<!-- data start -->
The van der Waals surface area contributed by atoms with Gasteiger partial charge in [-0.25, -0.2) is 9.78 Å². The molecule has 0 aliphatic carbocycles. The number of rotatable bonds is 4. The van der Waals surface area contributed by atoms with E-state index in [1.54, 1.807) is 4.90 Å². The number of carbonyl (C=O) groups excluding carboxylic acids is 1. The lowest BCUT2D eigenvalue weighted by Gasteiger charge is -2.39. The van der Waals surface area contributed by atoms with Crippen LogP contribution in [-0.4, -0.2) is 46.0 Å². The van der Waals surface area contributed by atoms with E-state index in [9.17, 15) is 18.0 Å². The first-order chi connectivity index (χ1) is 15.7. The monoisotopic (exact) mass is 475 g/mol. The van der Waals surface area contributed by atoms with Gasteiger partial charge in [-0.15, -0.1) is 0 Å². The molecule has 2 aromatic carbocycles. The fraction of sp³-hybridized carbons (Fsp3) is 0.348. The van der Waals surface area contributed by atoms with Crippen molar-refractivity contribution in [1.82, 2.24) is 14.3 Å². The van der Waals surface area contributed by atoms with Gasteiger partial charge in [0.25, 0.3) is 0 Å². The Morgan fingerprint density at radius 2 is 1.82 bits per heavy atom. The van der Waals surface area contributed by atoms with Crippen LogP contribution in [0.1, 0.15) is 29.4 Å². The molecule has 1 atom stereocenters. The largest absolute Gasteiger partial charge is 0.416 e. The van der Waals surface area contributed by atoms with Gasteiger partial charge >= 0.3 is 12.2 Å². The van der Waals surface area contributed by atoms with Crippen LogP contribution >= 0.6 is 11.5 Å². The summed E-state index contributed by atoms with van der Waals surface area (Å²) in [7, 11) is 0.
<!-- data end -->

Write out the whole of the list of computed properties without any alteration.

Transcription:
The van der Waals surface area contributed by atoms with Gasteiger partial charge in [-0.25, -0.2) is 9.78 Å². The molecule has 0 aliphatic carbocycles. The number of rotatable bonds is 4. The van der Waals surface area contributed by atoms with E-state index in [1.54, 1.807) is 4.90 Å². The number of carbonyl (C=O) groups excluding carboxylic acids is 1. The lowest BCUT2D eigenvalue weighted by Gasteiger charge is -2.39. The van der Waals surface area contributed by atoms with Crippen LogP contribution in [-0.4, -0.2) is 46.0 Å². The van der Waals surface area contributed by atoms with E-state index in [9.17, 15) is 18.0 Å². The first-order chi connectivity index (χ1) is 15.7. The monoisotopic (exact) mass is 475 g/mol. The van der Waals surface area contributed by atoms with Gasteiger partial charge in [-0.15, -0.1) is 0 Å². The molecule has 2 aromatic carbocycles. The fraction of sp³-hybridized carbons (Fsp3) is 0.348. The van der Waals surface area contributed by atoms with Crippen molar-refractivity contribution in [1.82, 2.24) is 14.3 Å². The van der Waals surface area contributed by atoms with Gasteiger partial charge in [0.25, 0.3) is 0 Å². The Morgan fingerprint density at radius 2 is 1.82 bits per heavy atom. The van der Waals surface area contributed by atoms with Crippen LogP contribution in [0.1, 0.15) is 29.4 Å². The molecule has 1 atom stereocenters. The largest absolute Gasteiger partial charge is 0.416 e. The van der Waals surface area contributed by atoms with Gasteiger partial charge >= 0.3 is 12.2 Å². The van der Waals surface area contributed by atoms with Crippen LogP contribution >= 0.6 is 11.5 Å². The summed E-state index contributed by atoms with van der Waals surface area (Å²) in [7, 11) is 0.